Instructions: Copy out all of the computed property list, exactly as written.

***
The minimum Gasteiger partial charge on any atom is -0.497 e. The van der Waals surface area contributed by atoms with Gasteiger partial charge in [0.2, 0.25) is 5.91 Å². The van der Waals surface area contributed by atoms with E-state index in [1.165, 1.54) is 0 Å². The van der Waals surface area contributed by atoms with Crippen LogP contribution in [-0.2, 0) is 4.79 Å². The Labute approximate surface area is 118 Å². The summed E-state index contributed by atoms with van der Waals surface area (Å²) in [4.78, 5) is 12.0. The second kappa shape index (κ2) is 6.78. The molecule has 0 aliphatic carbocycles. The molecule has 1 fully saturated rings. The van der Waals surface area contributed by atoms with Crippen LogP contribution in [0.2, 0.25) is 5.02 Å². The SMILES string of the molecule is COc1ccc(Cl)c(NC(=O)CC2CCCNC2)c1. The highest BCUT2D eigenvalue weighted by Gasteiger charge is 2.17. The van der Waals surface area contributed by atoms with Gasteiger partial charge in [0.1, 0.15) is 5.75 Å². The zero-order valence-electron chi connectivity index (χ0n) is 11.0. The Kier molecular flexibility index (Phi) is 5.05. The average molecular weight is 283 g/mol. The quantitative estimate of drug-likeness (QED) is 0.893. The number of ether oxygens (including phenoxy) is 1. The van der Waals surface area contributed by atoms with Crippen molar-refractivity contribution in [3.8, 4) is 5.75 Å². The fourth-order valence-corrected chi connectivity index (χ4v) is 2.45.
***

The minimum Gasteiger partial charge on any atom is -0.497 e. The van der Waals surface area contributed by atoms with Gasteiger partial charge in [0.2, 0.25) is 5.91 Å². The van der Waals surface area contributed by atoms with E-state index in [1.165, 1.54) is 0 Å². The van der Waals surface area contributed by atoms with Crippen LogP contribution in [-0.2, 0) is 4.79 Å². The Labute approximate surface area is 118 Å². The summed E-state index contributed by atoms with van der Waals surface area (Å²) in [4.78, 5) is 12.0. The second kappa shape index (κ2) is 6.78. The molecule has 0 aliphatic carbocycles. The molecule has 1 fully saturated rings. The van der Waals surface area contributed by atoms with Crippen LogP contribution in [0.2, 0.25) is 5.02 Å². The SMILES string of the molecule is COc1ccc(Cl)c(NC(=O)CC2CCCNC2)c1. The highest BCUT2D eigenvalue weighted by Gasteiger charge is 2.17. The van der Waals surface area contributed by atoms with Gasteiger partial charge in [0.1, 0.15) is 5.75 Å². The zero-order valence-electron chi connectivity index (χ0n) is 11.0. The Kier molecular flexibility index (Phi) is 5.05. The average molecular weight is 283 g/mol. The quantitative estimate of drug-likeness (QED) is 0.893. The number of ether oxygens (including phenoxy) is 1. The van der Waals surface area contributed by atoms with Crippen molar-refractivity contribution in [3.8, 4) is 5.75 Å². The fourth-order valence-corrected chi connectivity index (χ4v) is 2.45.